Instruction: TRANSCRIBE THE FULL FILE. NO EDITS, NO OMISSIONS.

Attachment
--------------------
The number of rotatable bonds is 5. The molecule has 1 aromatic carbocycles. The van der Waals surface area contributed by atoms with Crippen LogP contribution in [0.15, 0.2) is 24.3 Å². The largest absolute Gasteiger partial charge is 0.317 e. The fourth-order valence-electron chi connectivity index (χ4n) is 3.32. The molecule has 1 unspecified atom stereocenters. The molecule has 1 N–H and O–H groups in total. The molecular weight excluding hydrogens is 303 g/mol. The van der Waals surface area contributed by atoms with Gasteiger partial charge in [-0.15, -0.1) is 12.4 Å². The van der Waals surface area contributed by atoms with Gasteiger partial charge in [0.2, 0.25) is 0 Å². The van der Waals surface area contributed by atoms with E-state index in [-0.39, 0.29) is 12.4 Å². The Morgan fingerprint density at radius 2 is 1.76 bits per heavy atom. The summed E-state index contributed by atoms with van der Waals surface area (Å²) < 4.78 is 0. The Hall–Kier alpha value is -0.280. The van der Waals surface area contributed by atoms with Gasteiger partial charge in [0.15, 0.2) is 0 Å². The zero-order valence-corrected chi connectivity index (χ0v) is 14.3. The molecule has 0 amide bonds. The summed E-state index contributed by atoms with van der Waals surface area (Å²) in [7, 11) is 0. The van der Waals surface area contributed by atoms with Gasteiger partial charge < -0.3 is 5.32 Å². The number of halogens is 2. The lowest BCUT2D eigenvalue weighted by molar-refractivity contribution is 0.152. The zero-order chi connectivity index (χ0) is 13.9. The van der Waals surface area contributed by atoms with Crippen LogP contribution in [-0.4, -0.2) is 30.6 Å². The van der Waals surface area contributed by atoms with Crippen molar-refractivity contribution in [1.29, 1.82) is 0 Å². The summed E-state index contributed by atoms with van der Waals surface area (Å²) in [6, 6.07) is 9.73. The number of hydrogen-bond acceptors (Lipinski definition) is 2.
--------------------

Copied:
The number of rotatable bonds is 5. The molecule has 1 aromatic carbocycles. The van der Waals surface area contributed by atoms with Crippen LogP contribution in [0.15, 0.2) is 24.3 Å². The largest absolute Gasteiger partial charge is 0.317 e. The fourth-order valence-electron chi connectivity index (χ4n) is 3.32. The molecule has 1 unspecified atom stereocenters. The molecule has 1 N–H and O–H groups in total. The molecular weight excluding hydrogens is 303 g/mol. The van der Waals surface area contributed by atoms with Gasteiger partial charge in [-0.15, -0.1) is 12.4 Å². The van der Waals surface area contributed by atoms with Gasteiger partial charge in [0.2, 0.25) is 0 Å². The van der Waals surface area contributed by atoms with E-state index in [-0.39, 0.29) is 12.4 Å². The Morgan fingerprint density at radius 2 is 1.76 bits per heavy atom. The summed E-state index contributed by atoms with van der Waals surface area (Å²) < 4.78 is 0. The Hall–Kier alpha value is -0.280. The van der Waals surface area contributed by atoms with Gasteiger partial charge in [0.15, 0.2) is 0 Å². The zero-order valence-corrected chi connectivity index (χ0v) is 14.3. The molecule has 0 amide bonds. The summed E-state index contributed by atoms with van der Waals surface area (Å²) in [7, 11) is 0. The van der Waals surface area contributed by atoms with Gasteiger partial charge < -0.3 is 5.32 Å². The number of halogens is 2. The lowest BCUT2D eigenvalue weighted by molar-refractivity contribution is 0.152. The zero-order chi connectivity index (χ0) is 13.9. The van der Waals surface area contributed by atoms with Crippen LogP contribution in [-0.4, -0.2) is 30.6 Å². The van der Waals surface area contributed by atoms with Crippen molar-refractivity contribution in [1.29, 1.82) is 0 Å². The summed E-state index contributed by atoms with van der Waals surface area (Å²) in [6, 6.07) is 9.73. The number of hydrogen-bond acceptors (Lipinski definition) is 2.